Thumbs down to missing Thanksgiving with our extended families and friends. There's no way around it — it's just a bummer. On top of a year that has brought bummer after bummer. Just because we know it's the right thing to do, doesn't mean we have to like it. Thanksgiving was weird, and the holiday season is only going to get weirder. While we forego social activities and traditions that are usually bright spots of a given year, it can take a toll on our mental health. Illinois Department of Public Health Director Dr. Ngozi Ezike on Tuesday urged anyone who may be experiencing depression or mental health struggles to use the state's free emotional support text line. To contact a professional, text "talk" to 552020, or "hablar" en Español.
Thumbs up to everyone who decided to stay home for Thanksgiving this year. Stories, columns and editorials in this newspaper the last few weeks have included pleas from government leaders, hospital staff and your neighbors to forego the traditional big Thanksgiving get-together this year as COVID-19 cases spike in the region, the state and the nation. To those of you who made the difficult choice to stay away from family and friends outside of your household this holiday, thank you. Your sacrifice wasn't easy. But you did the right thing.
Thumbs up to the volunteers and city leaders around the region who are trying to spread holiday cheer in this most unusual year. We've all been enduring months of cancellations, postponements and disappointments (see above). Despite the cancellation of many winter holiday events, including Carbondale's annual Lights Fantastic Parade — one of the few occasions that warrants shutting down U.S. 51 — there are many people in our communities who are working to dress up Main Streets and major thoroughfares to ring in the holiday season. Herrin's Hometown Christmas kicks off today with decorations inspired by the past. Carbondale will display Lights Fantastic floats in the Washington Street outdoor music venue. Remember when we were all putting stuffed bears in our windows at the beginning of the pandemic? Not only are these events capturing the spirit of the season, they're calling back to the early days of our current crisis, when there was a little more goodwill being spread among neighbors.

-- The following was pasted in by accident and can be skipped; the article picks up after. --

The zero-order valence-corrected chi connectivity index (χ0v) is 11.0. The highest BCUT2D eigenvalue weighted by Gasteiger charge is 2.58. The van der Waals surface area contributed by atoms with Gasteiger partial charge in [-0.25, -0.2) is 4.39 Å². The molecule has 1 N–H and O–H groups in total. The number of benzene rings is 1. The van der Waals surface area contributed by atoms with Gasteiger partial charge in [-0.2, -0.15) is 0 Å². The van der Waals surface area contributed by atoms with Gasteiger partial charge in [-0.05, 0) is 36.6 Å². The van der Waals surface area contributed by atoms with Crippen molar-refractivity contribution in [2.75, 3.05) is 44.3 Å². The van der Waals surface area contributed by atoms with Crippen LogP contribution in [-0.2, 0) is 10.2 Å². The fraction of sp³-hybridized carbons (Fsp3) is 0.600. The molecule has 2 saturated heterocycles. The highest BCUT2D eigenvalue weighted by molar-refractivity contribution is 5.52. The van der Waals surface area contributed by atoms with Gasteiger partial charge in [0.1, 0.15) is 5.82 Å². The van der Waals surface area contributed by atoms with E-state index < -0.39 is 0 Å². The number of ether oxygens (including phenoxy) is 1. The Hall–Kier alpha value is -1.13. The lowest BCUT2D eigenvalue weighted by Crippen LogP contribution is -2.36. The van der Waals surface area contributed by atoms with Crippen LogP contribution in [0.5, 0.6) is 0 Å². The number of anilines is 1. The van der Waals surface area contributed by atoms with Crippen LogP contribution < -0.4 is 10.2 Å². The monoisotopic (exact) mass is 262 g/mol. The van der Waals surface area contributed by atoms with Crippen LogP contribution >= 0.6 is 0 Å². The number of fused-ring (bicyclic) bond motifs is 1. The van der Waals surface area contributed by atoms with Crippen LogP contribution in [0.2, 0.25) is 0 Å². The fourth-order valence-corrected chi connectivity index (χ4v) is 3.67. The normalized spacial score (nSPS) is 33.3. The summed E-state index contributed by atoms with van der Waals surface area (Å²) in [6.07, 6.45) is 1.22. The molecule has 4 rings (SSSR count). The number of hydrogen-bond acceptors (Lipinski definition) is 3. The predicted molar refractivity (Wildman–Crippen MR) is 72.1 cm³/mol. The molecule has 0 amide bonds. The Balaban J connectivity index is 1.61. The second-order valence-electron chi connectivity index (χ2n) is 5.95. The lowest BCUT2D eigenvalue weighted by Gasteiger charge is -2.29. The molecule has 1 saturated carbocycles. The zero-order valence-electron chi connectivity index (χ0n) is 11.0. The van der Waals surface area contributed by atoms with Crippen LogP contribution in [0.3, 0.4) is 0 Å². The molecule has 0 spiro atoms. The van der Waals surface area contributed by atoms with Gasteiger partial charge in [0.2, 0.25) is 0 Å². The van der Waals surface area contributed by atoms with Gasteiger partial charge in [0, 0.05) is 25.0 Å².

Thumbs up to the restoration of the Buckminster Fuller "Dome Home" in Carbondale. The nonprofit group working to restore the home to its glory when Fuller lived here recently completed Phase 2 of the project, which focused on sprucing up the interior. The group put up new interior walls and trim, upgraded the electrical system, installed a new heating and air conditioning system, and restored the kitchen and interior closets. Up next for the project: adding a museum video display and modern security system, filling the bookshelves with volumes from Fuller's library, replacing the original redwood fence around the home, and doing some other exterior improvements. Cary O'Dell, who co-authored a book about the restoration, told Gary Gibula for The Southern: "Seldom, if ever, are there homes that are such an extraordinary reflection of a man's philosophy. The Bucky dome is."
Thumbs up to Southern Illinois University junior Marianne Haines, who won $75,000 in scholarship money through a Dr. Pepper-sponsored competition. Haines is one of six finalists for the $125,000 prize. She and the other finalists went to Texas earlier this month to throw as many footballs as they could into an oversized Dr. Pepper can in 30 seconds (on a closed set, due to the pandemic). Three of the finalists won the $125K, while the others walked away with $75K. We'll find out who won on Dec. 19, when the competition will air on either ABC or ESPN during the Pac-12 or Big Ten Conference football championship games (details haven't been announced yet). Haines told The Southern's Todd Hefferman she wants to become a physician's assistant and focus on helping Spanish-speakers and those who communicate using American Sign Language.